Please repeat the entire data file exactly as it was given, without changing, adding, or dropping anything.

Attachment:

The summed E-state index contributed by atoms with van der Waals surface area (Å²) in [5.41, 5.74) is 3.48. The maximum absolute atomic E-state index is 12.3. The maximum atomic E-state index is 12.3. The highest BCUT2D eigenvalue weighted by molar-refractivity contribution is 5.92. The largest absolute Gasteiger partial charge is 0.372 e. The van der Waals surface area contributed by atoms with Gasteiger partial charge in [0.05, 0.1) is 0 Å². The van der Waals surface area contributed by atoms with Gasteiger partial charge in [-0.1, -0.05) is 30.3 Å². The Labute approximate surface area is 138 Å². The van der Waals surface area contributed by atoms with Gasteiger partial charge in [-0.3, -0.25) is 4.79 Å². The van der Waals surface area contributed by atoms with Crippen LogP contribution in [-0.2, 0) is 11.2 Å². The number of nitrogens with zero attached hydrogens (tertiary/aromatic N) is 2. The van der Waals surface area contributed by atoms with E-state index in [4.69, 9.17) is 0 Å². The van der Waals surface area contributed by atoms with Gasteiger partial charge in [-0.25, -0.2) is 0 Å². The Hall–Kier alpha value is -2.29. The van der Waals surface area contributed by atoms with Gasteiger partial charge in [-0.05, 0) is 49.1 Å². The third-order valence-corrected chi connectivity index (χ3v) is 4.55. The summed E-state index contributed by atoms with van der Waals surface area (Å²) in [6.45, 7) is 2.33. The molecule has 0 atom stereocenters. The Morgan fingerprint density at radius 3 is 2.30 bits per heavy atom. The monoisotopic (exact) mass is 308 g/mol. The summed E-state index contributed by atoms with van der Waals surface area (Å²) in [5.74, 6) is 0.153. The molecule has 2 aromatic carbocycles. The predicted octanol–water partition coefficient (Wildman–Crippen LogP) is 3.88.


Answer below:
The summed E-state index contributed by atoms with van der Waals surface area (Å²) in [5.41, 5.74) is 3.48. The maximum absolute atomic E-state index is 12.3. The maximum atomic E-state index is 12.3. The highest BCUT2D eigenvalue weighted by molar-refractivity contribution is 5.92. The largest absolute Gasteiger partial charge is 0.372 e. The van der Waals surface area contributed by atoms with Gasteiger partial charge in [0.05, 0.1) is 0 Å². The van der Waals surface area contributed by atoms with Gasteiger partial charge in [-0.1, -0.05) is 30.3 Å². The Labute approximate surface area is 138 Å². The van der Waals surface area contributed by atoms with Gasteiger partial charge in [-0.3, -0.25) is 4.79 Å². The van der Waals surface area contributed by atoms with Crippen LogP contribution in [-0.2, 0) is 11.2 Å². The number of nitrogens with zero attached hydrogens (tertiary/aromatic N) is 2. The van der Waals surface area contributed by atoms with E-state index in [4.69, 9.17) is 0 Å². The van der Waals surface area contributed by atoms with Gasteiger partial charge in [-0.25, -0.2) is 0 Å². The Hall–Kier alpha value is -2.29. The van der Waals surface area contributed by atoms with Gasteiger partial charge in [-0.05, 0) is 49.1 Å². The third-order valence-corrected chi connectivity index (χ3v) is 4.55. The summed E-state index contributed by atoms with van der Waals surface area (Å²) in [6.45, 7) is 2.33. The molecule has 0 atom stereocenters. The Morgan fingerprint density at radius 3 is 2.30 bits per heavy atom. The monoisotopic (exact) mass is 308 g/mol. The summed E-state index contributed by atoms with van der Waals surface area (Å²) in [5.74, 6) is 0.153. The molecule has 2 aromatic carbocycles. The predicted octanol–water partition coefficient (Wildman–Crippen LogP) is 3.88.